The dreaded day has now come for Gideon and his countrymen. Gideon has faced his unbelief, he’s faced his fears, and he’s stood face to face with God. He’s stood up to false gods and their worshippers. Now he must stand in battle against the Midianites. If ever he needs to know that the Lord is with him, it is now. Here’s a simple analysis of a famous and treasured story:
A Stripped-down Army
Too many soldiers will mean too little confidence in God. I’m sure that no one in this army believed that they were anywhere near large enough to face the locust-like Midianite hordes. God did, though, and stripped them down, so that the remaining 300 were less than 1% of the original army. But 300 (v.7)! What was God thinking?! Don’t get distracted by the strange selection process (possibly, the men with cupped hands raised to their mouths were more battle-able, as they were perhaps more alert to danger by not drinking with their faces down to the water). The fact is that God was pleased to send a ridiculously understrength army to win His victory.
A Strange Dream
While the Israelites are having nightmares, a Midianite is having a very strange dream. Remember how the Angel of the Lord met Gideon when he was threshing wheat? Well, now the Midianites will face a rolling barley loaf, smashing their camp into bits. One man has grown to be a warrior, the leader of an army whose real Head is the Lord God of Armies. And do you know what? It was a dream from heaven (vv.13-14).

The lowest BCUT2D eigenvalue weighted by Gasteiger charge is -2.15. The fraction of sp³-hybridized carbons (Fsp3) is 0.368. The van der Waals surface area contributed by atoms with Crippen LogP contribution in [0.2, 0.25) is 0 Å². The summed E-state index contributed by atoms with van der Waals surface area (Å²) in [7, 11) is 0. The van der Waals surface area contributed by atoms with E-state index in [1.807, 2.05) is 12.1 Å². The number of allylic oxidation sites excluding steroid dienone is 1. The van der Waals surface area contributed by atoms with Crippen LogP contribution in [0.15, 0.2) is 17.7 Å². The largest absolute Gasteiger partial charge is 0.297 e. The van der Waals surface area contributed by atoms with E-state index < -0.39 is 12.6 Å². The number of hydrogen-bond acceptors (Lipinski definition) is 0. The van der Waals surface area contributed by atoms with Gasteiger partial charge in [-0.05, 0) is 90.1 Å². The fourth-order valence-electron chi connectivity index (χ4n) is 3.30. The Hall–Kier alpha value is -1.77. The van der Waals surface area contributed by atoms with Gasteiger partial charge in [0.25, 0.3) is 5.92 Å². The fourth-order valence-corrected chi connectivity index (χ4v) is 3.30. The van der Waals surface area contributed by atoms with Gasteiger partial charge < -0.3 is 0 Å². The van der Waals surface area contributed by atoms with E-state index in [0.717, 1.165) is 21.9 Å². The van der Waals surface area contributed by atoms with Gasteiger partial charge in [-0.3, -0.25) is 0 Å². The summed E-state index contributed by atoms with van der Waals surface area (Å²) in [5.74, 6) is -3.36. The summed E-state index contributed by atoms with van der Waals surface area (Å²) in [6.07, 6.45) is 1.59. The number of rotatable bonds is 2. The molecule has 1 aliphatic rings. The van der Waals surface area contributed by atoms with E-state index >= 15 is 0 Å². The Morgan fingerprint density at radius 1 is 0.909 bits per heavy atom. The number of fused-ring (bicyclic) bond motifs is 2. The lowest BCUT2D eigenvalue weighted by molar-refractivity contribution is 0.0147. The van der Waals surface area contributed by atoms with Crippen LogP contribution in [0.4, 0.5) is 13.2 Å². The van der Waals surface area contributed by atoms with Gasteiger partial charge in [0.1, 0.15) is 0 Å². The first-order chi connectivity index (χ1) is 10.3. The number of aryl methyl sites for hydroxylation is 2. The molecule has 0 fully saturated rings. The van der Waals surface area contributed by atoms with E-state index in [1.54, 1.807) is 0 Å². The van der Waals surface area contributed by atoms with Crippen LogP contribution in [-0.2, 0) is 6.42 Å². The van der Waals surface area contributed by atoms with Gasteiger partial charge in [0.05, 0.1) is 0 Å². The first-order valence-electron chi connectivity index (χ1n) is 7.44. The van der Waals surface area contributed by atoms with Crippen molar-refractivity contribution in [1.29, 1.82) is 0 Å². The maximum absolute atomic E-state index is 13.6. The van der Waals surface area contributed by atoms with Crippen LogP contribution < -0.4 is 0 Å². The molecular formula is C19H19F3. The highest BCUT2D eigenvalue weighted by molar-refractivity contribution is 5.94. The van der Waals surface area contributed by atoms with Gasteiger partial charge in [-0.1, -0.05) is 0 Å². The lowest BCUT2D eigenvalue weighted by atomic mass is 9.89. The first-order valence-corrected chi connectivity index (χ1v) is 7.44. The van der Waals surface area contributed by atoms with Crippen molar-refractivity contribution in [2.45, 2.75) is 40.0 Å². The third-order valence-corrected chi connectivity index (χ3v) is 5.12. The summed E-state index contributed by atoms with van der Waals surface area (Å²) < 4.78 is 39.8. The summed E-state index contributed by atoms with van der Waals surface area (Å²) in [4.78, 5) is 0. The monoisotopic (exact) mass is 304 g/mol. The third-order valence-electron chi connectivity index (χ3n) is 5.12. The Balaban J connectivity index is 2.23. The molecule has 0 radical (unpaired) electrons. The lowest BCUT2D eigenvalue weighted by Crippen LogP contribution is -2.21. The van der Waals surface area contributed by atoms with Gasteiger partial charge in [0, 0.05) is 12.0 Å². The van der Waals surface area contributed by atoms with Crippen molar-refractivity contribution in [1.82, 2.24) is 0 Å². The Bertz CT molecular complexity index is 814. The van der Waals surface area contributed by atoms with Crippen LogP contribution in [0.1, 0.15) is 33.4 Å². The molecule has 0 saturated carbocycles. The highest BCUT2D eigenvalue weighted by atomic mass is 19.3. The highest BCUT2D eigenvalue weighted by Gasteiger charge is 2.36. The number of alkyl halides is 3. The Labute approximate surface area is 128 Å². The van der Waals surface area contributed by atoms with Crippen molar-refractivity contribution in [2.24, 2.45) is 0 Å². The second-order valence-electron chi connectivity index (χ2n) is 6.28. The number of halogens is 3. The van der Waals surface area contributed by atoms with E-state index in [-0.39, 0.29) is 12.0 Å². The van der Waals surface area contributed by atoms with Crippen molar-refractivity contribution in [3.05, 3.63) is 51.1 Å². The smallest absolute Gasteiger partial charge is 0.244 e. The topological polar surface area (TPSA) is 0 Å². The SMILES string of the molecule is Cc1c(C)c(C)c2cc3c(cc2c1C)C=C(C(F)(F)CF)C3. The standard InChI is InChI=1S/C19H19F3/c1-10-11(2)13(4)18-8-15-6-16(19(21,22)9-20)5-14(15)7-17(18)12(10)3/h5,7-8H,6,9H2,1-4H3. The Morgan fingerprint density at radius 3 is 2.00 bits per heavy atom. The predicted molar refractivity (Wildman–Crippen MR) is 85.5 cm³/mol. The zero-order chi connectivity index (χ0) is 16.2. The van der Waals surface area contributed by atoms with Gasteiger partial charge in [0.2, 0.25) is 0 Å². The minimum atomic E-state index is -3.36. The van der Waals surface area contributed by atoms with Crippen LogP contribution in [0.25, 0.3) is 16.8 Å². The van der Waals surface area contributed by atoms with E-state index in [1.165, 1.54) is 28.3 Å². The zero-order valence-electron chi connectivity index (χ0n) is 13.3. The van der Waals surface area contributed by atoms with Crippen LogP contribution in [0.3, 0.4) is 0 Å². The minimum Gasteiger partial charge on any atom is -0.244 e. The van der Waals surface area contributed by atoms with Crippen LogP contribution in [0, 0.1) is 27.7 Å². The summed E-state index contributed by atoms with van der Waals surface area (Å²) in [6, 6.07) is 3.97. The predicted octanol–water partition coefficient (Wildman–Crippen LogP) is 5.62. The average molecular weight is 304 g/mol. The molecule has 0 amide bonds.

If the army selection process is strange, and the dream is also strange, then the details of jars and lights and trumpets are not. If you can’t win by brute strength (and 300 brave souls couldn’t), then you must win by stealth and strategy. And by psychology. So Gideon’s strategy is clever, and devastating. In the early hours, with the Midianites in the deepest sleep, Gideon’s army blasts their senses, with sudden light, shouting and the blast of 300 trumpets. The Midianites are confused, terrified, and in sudden flight. It’s a genius strategy, and its deadly (vv.21-25).
This was some victory. It was an amazing triumph by a tiny squadron of soldiers against the local super-power. God took on a mighty army with a weak army and a frightened leader, and made sure of victory. ‘But God chose the foolish things of the world to shame the wise; God chose the weak things of the world to shame the strong. God chose the lowly things of this world and the despised things—and the things that are not—to nullify the things that are, so that no one may boast before him’ (1 Corinthians 1:27-29). He chose the Cross for His Son, the ultimate place of weakness, and transformed it into a victory for all who trust in Him. Today He chooses weak believers to be victors in His strength. Hallelujah! ‘A sword for the Lord, and (if you believe Him) for you!’